Monofilament Fishing Lines
These lines are made from a single fiber of extruded nylon plastic. Most monofilament lines are clear, but most manufacturers also make colored or fluorescent varieties. Monofilament line is generally less expensive than most varieties of braided or flourocarbon line.
It’s easier to tie knots in monofilament line than it is to tie them in braided line, making these lines better choices for beginners, or for anglers teaching beginners how to fish.
In some fishing situations experienced anglers turn to monofilament line first. Big game anglers who troll at higher speeds often use monofilament line. Because these lines stretch more than braided lines they are better able to absorb the shock when a big fish strikes a fast-moving lure.
Some anglers also often prefer monofilament over braided line for use on small baitcasting reels, since monofilament line is less likely to dig into itself (which can cause a backlash the next time you cast) when reeled onto the spool under tension.
Monofilament lines will stretch under tension, which makes it harder to feel taps from fish striking your bait. They are also thicker in diameter than braided lines of the same breaking strength. This makes them harder to cast long distances. That larger diameter also makes fishing light lures or jigs near the bottom more difficult in moving water or windy conditions.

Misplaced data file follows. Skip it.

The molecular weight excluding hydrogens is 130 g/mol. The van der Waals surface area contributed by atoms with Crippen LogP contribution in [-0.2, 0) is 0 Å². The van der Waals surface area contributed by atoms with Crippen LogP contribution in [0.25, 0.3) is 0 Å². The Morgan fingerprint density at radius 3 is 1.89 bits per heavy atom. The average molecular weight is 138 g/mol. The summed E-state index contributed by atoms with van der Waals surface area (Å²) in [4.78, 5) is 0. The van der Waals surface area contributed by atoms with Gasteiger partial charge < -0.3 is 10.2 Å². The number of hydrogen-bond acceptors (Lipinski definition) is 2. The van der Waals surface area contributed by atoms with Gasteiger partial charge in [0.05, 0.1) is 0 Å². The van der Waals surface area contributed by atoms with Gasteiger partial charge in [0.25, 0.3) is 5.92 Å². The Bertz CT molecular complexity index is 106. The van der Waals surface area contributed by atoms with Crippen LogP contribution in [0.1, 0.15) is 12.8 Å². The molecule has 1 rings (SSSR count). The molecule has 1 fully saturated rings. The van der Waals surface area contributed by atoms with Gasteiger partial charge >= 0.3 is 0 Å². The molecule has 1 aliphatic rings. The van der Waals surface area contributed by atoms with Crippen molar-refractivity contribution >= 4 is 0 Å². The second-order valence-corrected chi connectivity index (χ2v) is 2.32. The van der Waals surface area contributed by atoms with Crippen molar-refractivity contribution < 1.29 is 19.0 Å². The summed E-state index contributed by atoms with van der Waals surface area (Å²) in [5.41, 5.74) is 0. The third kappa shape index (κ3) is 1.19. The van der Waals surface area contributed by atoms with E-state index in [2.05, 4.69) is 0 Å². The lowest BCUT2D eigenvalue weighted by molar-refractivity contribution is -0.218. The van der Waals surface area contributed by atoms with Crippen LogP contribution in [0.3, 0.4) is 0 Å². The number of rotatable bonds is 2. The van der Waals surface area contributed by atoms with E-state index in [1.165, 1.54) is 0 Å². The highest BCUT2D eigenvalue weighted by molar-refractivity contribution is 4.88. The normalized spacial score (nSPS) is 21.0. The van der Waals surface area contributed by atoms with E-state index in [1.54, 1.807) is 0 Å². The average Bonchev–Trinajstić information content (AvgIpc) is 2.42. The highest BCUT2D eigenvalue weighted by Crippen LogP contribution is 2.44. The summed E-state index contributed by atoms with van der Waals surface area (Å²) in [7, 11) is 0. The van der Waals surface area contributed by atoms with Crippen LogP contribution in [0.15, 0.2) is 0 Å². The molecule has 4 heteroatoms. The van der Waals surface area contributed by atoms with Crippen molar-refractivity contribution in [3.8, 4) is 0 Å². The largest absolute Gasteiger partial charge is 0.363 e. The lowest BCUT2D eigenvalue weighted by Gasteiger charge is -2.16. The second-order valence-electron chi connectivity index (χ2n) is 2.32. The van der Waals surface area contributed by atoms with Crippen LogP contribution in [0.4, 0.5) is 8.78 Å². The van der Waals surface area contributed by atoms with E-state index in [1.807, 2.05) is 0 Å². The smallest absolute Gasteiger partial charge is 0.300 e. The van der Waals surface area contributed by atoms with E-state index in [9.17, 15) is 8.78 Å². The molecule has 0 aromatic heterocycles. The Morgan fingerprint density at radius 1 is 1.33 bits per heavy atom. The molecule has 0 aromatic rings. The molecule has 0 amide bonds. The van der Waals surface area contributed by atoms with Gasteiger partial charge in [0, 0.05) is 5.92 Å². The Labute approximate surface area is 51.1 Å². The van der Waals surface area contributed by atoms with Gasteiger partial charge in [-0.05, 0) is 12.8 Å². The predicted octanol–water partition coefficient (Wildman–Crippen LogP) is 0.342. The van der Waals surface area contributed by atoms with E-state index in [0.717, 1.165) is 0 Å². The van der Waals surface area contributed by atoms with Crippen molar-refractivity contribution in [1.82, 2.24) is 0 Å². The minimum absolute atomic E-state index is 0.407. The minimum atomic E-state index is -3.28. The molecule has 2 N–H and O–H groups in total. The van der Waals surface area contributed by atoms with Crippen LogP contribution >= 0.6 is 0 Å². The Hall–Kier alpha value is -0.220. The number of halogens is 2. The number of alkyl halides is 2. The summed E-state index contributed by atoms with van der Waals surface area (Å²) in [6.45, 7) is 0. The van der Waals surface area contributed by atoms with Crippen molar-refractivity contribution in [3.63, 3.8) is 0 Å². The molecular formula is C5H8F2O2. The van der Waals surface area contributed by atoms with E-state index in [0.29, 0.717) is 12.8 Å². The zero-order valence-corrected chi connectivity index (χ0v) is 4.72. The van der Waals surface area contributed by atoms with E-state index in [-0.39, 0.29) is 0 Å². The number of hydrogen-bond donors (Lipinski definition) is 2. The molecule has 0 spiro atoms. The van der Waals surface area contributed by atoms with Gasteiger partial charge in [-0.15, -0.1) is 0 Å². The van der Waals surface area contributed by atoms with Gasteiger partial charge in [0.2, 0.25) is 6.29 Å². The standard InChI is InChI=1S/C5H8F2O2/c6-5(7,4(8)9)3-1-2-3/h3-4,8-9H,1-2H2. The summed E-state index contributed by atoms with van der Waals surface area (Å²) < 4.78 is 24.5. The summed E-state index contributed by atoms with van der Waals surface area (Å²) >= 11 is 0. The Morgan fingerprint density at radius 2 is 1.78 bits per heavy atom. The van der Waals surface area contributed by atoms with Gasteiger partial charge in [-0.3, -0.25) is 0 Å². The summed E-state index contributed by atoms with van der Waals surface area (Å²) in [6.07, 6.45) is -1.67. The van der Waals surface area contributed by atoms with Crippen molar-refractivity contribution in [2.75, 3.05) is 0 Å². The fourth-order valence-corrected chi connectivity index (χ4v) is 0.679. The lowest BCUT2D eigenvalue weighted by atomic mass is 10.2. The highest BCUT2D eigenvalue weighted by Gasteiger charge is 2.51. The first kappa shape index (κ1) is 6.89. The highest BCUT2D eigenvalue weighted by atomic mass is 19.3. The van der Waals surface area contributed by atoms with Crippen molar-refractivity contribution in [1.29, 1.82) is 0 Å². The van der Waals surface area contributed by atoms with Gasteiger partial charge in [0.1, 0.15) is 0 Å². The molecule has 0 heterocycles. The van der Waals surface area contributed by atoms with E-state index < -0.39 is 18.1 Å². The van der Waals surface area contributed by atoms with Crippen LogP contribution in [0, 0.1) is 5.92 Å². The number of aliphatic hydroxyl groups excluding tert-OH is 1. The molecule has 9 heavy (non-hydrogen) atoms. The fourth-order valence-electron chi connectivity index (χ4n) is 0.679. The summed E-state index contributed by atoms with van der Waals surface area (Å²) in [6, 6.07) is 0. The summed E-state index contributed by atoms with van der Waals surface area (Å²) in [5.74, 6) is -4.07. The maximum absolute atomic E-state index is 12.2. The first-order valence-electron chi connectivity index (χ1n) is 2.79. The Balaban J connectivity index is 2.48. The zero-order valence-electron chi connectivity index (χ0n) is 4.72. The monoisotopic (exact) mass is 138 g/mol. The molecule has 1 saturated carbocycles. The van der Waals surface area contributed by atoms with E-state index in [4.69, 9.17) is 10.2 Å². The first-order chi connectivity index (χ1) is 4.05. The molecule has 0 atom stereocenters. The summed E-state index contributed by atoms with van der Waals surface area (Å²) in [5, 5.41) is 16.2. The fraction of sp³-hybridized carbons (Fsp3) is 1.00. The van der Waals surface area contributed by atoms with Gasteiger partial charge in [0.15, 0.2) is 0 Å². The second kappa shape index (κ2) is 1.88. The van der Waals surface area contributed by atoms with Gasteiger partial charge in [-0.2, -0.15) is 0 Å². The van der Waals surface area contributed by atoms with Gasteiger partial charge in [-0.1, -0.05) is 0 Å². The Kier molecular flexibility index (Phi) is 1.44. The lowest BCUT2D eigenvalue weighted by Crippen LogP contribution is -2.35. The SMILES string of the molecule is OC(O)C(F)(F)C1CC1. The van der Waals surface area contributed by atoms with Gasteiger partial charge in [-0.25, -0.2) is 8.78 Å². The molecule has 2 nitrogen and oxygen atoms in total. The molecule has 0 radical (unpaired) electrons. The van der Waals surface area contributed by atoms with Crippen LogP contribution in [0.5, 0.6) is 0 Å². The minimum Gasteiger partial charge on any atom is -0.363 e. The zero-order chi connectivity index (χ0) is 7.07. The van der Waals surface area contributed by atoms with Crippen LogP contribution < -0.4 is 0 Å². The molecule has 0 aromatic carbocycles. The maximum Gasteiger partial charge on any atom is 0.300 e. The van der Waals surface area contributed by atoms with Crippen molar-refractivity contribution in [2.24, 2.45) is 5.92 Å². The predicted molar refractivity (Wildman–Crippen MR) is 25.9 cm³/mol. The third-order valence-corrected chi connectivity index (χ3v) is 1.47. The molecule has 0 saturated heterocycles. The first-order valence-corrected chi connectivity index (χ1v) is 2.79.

Flourocarbon fishing lines are used most commonly for targeting line-shy species that spook at the presence of more visible lines like braid or even clear monofilment. Like monofilament lines, flourocarbon lines are extruded in single strands. They are thicker than braided lines of the same breaking strength.
Flourocarbon fishing line has the same refractive index as water, which lets light pass through with less distortion, making the line harder for fish to see underwater.
Flourocarbon lines are the least visible lines to fish underwater. They stretch less than monofilament lines, improving your ability to detect bites and to drive the point of your hook home when a fish strikes. Flourocarbon lines are more durable than monofilament lines. They don’t absorb water or degrade from exposure to sunlight and they are much more resistant to abrasion than monofilament line.